SCHEIBER: Well, dangerous is a word that sounds physical and of course I don't mean that. He came from a very, very impoverished background. He grew up on the lower East side of New York, had no schooling, taught himself law by himself. He was really an extraordinary man, intellectually. And in terms of his personal charm, in a sense you might say seductive, but I don't know that he went out of his way to be seductive.
He just had a very charming personality and was wonderful to talk with. And he was just very lovable. But the dangerous side, if that's the word we are looking for, was that he couldn't be loyal. I'm not sure that he went to seeking love from many women, although he was certainly susceptible to it. But actually people were so drawn to him, and he didn't resist. It became a pattern. And when I say danger is that you have the danger of being rejected.
SIMON: Rachel, the little girl, narrative center for much of the book, she goes away to summer camp, and she reads a letter that her father apparently stuffs into the wrong envelope. And she's confused. And it makes her sick.
SCHEIBER: Yeah. That was based on a true story. Not all the stories in the book are true, but most of them have a kernel of truth. That was a story that actually motivated me to start writing stories. And then the stories grew into a book. I was about 10 years old. I was away at camp. And at mail time, I got a letter, written in handwriting that I thought I might have seen, but it did not fully recognize it. And when I opened it up, that was a love letter from my father's mistress, who later became his second wife.
And it was mailed to me by mistake. It was put in the wrong envelope. I read it with an incredible shock - not that it wasn't something I didn't know, but I didn't want to know. And I didn't want to know the details. It was all covered over for me. I tore it up, and I flushed it down the toilet, and I never, never talked to anybody about it.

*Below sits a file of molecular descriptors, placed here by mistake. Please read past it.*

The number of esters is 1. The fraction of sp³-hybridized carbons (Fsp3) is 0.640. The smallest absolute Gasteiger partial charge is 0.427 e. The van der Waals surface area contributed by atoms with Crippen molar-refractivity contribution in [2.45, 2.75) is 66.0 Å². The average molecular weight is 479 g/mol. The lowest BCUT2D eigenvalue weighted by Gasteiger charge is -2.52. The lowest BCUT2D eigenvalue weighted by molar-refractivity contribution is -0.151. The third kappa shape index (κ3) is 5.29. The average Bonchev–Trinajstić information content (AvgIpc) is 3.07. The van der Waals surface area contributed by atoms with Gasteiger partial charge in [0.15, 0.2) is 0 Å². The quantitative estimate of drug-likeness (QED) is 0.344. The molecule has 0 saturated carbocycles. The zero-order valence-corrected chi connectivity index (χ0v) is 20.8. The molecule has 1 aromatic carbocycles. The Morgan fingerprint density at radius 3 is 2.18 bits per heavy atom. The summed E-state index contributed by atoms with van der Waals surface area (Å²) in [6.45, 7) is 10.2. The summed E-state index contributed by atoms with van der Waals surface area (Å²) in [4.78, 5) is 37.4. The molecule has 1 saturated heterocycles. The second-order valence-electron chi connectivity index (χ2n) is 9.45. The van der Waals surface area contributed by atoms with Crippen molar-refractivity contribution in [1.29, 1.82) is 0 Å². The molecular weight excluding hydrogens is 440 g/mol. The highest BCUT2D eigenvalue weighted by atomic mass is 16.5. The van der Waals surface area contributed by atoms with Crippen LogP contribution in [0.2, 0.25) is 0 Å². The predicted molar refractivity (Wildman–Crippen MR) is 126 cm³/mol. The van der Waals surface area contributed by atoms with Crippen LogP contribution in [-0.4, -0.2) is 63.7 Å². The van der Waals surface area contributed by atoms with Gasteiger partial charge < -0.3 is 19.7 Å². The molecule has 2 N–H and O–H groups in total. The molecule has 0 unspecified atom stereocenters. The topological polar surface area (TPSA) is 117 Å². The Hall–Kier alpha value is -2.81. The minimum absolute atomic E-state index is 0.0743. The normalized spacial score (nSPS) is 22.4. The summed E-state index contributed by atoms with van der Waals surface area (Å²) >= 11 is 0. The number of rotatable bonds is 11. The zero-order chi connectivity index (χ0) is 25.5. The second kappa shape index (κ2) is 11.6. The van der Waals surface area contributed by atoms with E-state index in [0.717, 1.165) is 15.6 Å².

SIMON: Is there a section of your book you would like to read?
SCHEIBER: This is the prologue. And the prologue is called "Couple At Coney Island," which is the title of the picture on the cover. (Reading) A breeze, hot and salty, brushes against her skirt, like a hand, the silk touches the back of her legs. She leans closer to Aaron. They are here, in public. Here in the gleaming white of this picture book place, with its smells of ocean and mustard, chewing gum and damp wood. She was in Aaron's office when he said, I'll pick you up Sunday, and we'll go to Coney Island. How about it? She wasn't sure at first if he meant this Sunday or some other Sunday or that he'd show up when he said he would.
SIMON: That's wonderful.
SCHEIBER: Thank you.
SIMON: How did you begin to write these stories? In the acknowledgements you mentioned a writing class, and it wasn't clear to me if that was 60 years ago or six months ago.
SCHEIBER: Well, I was retirement age. So I guess I was maybe 70. So that's when I began. It's a nice feeling to know you can begin at an age when you're ending.
SIMON: Barbara Scheiber, she is the author of "We'll Go To Coney Island." Thanks so much for joining us.
SCHEIBER: Thank you Scott. This has been wonderful.
SIMON: I look forward to your next book.
SCHEIBER: Oh, thanks a lot, very encouraging.
SIMON: This is WEEKEND EDITION from NPR News. I'm Scott Simon. Transcript provided by NPR, Copyright NPR.